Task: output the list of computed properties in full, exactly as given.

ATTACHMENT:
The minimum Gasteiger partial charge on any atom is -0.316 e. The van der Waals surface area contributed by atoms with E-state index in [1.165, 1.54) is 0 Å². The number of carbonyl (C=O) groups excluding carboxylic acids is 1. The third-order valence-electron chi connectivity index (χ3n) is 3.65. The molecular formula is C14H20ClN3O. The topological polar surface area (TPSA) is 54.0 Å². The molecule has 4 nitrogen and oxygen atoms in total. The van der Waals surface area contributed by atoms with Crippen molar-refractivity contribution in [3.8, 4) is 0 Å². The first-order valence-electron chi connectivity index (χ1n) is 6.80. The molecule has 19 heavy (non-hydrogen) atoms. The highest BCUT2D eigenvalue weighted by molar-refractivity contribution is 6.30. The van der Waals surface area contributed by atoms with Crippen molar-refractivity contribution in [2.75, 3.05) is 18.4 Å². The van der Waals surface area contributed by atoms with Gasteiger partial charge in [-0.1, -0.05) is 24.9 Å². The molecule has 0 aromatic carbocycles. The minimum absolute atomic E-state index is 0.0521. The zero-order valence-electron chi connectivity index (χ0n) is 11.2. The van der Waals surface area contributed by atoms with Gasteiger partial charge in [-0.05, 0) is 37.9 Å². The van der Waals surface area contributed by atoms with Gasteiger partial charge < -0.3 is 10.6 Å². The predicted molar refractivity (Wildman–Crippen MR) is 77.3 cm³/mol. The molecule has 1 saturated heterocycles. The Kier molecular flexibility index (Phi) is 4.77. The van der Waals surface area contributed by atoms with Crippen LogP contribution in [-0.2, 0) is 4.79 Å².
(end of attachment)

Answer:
The minimum Gasteiger partial charge on any atom is -0.316 e. The van der Waals surface area contributed by atoms with E-state index in [1.165, 1.54) is 0 Å². The number of carbonyl (C=O) groups excluding carboxylic acids is 1. The third-order valence-electron chi connectivity index (χ3n) is 3.65. The molecular formula is C14H20ClN3O. The topological polar surface area (TPSA) is 54.0 Å². The molecule has 4 nitrogen and oxygen atoms in total. The van der Waals surface area contributed by atoms with Crippen molar-refractivity contribution in [3.8, 4) is 0 Å². The first-order valence-electron chi connectivity index (χ1n) is 6.80. The molecule has 19 heavy (non-hydrogen) atoms. The highest BCUT2D eigenvalue weighted by molar-refractivity contribution is 6.30. The van der Waals surface area contributed by atoms with Crippen molar-refractivity contribution in [2.75, 3.05) is 18.4 Å². The van der Waals surface area contributed by atoms with Gasteiger partial charge in [-0.1, -0.05) is 24.9 Å². The molecule has 0 aromatic carbocycles. The minimum absolute atomic E-state index is 0.0521. The zero-order valence-electron chi connectivity index (χ0n) is 11.2. The van der Waals surface area contributed by atoms with Gasteiger partial charge in [-0.05, 0) is 37.9 Å². The van der Waals surface area contributed by atoms with Gasteiger partial charge < -0.3 is 10.6 Å². The predicted molar refractivity (Wildman–Crippen MR) is 77.3 cm³/mol. The molecule has 1 saturated heterocycles. The Kier molecular flexibility index (Phi) is 4.77. The van der Waals surface area contributed by atoms with Crippen LogP contribution in [-0.2, 0) is 4.79 Å².